Electronics 3D Printing Part 4: Research Toward the Future

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What gets developed in university and corporate labs often defines the next generation of a given technology. While we have covered two of the most established methods for 3D printing electronics, direct writing and inkjetting, researchers are currently paving the future for fabricating 3D-printed electronic parts.

One of the areas with the greatest interest is flexible circuits, given the potential to incorporate electronic devices into clothing and other non-flat objects. A team from Tsinghua University researchers and the Technical Institute of Physics and Chemistry at the Chinese Academy of Sciences (TIPCCAS) has used a material extrusion approach to 3D print hollow, elastomeric channels before injecting those channels with liquid metal to create electrical traces. The authors of the study were able to create a probe signal circuit on a flexible substrate.

Graphical abstract of the research paper, visually describing the injection of liquid metal into hollow channels. Image courtesy of Science China.

Researchers from the UC San Diego Jacobs School of Engineering demonstrated the extent stretchable electronics can reach by designing stretchable biofuel cells that extract energy from human sweat. The cells featured an enzyme that oxidizes lactic acid in sweat to generate an electric current.

Researchers showed that the flexible biofuel cell could power LEDs and a Bluetooth radio. Image courtesy of Energy & Environmental Science.

To demonstrate the applications, the team used 3D printing, along with lithography and screen printing, to create carbon nanotube-based cathode and anode arrays. A 3D carbon nanotube structure was screen printed atop the biofuel cell’s anodes and cathodes, allowing for the addition of more of the sweat-reactive enzyme, increasing the overall energy capacity and transfer of the printed object. The biofuel cell was then connected to a circuit board, which was worn by four test subjects, who were able to power a blue LED for four minutes by riding a stationary exercise bike.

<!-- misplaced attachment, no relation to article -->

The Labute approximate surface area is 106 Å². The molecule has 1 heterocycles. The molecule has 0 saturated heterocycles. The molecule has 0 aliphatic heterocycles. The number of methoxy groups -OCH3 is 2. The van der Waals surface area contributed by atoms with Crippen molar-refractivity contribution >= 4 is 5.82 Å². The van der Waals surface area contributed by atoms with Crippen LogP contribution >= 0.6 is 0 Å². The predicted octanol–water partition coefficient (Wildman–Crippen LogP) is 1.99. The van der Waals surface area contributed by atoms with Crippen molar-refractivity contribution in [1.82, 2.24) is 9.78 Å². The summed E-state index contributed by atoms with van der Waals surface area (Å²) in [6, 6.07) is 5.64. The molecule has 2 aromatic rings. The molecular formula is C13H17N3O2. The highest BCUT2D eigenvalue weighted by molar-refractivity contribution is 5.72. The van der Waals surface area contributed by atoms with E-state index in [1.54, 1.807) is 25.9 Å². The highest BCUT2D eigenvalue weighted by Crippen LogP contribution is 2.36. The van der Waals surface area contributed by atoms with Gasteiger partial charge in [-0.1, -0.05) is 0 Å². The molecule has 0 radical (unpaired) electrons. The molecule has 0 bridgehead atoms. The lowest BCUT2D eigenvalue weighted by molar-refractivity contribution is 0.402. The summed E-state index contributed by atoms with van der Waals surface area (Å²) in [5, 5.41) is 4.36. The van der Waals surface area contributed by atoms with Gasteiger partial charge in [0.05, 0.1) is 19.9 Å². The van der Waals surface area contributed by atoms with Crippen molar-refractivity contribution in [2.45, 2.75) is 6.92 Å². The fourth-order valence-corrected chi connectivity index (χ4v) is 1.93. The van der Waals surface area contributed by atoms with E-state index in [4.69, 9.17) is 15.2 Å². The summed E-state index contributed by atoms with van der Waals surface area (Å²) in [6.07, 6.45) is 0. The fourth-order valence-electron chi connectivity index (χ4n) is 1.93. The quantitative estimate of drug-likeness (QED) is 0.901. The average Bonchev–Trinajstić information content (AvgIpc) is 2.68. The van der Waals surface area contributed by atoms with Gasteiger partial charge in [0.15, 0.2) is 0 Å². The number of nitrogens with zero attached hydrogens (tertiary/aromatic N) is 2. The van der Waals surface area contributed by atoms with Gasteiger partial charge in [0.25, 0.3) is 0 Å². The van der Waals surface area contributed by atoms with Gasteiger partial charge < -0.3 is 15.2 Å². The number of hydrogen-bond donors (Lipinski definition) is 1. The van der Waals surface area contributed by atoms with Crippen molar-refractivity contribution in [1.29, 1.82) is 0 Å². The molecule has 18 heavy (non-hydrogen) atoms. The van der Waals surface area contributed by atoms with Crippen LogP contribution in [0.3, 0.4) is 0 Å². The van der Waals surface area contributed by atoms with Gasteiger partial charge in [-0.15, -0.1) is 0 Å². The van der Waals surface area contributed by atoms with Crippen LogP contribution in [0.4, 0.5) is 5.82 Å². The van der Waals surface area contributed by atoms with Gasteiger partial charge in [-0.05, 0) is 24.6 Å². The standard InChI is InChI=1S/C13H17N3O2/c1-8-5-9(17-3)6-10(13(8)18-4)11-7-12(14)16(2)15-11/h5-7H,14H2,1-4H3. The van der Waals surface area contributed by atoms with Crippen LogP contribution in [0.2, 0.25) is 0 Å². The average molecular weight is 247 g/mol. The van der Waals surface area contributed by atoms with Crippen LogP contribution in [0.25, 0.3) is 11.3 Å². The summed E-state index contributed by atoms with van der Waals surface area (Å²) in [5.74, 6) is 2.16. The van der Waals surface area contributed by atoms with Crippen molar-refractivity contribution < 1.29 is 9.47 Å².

Developing new inks is important for diversifying the existing portfolio of materials available with electronics 3D printing. Most conductive inks are naturally limited to metal materials; however, one team has concocted a conductive polymer bioink for use with direct writing technologies. Made up of poly(3,4-ethylenedioxythiophene):polystyrene sulfonate (PEDOT:PSS), the ink was used to create a series of polymer meshes that displayed high electrical conductivity. The team was able to produce over 100 circuit patterns in less than 30 minutes. One demonstrator application involved the fabrication of a neural probe that was inserted into the skull of a lab rat.

a Sequential snapshots for 3D printing of high-density flexible electronic circuit patterns by the conducting polymer ink. b Lighting up of LED on the 3D-printed conducting polymer circuit. PETE indicates polyethylene terephthalate. c Bending of the 3D-printed conducting polymer circuit without failure. d Image of the 3D-printed soft neural probe with 9-channels by the conducting polymer ink and the PDMS ink. e Image of the 3D-printed soft neural probe in magnified view. f Images of the implanted 3D-printed soft neural probe (top) and a freely moving mouse with the implanted probe (bottom). g, h Representative electrophysiological recordings in the mouse dHPC by the 3D-printed soft neural probe. Local field potential (LFP) traces (0.5 to 250 Hz) under freely moving conditions (g). Continuous extracellular action potential (AP) traces (300 to 40 kHz) recorded under freely moving conditions (h). i Principal component analysis of the recorded single-unit potentials from (h). j Average two units spike waveforms recorded over time corresponding to clusters in (i). Scale bars, 5 mm (a–c); 1 mm (d, e); 2 mm (f). Image courtesy of Nature Communications.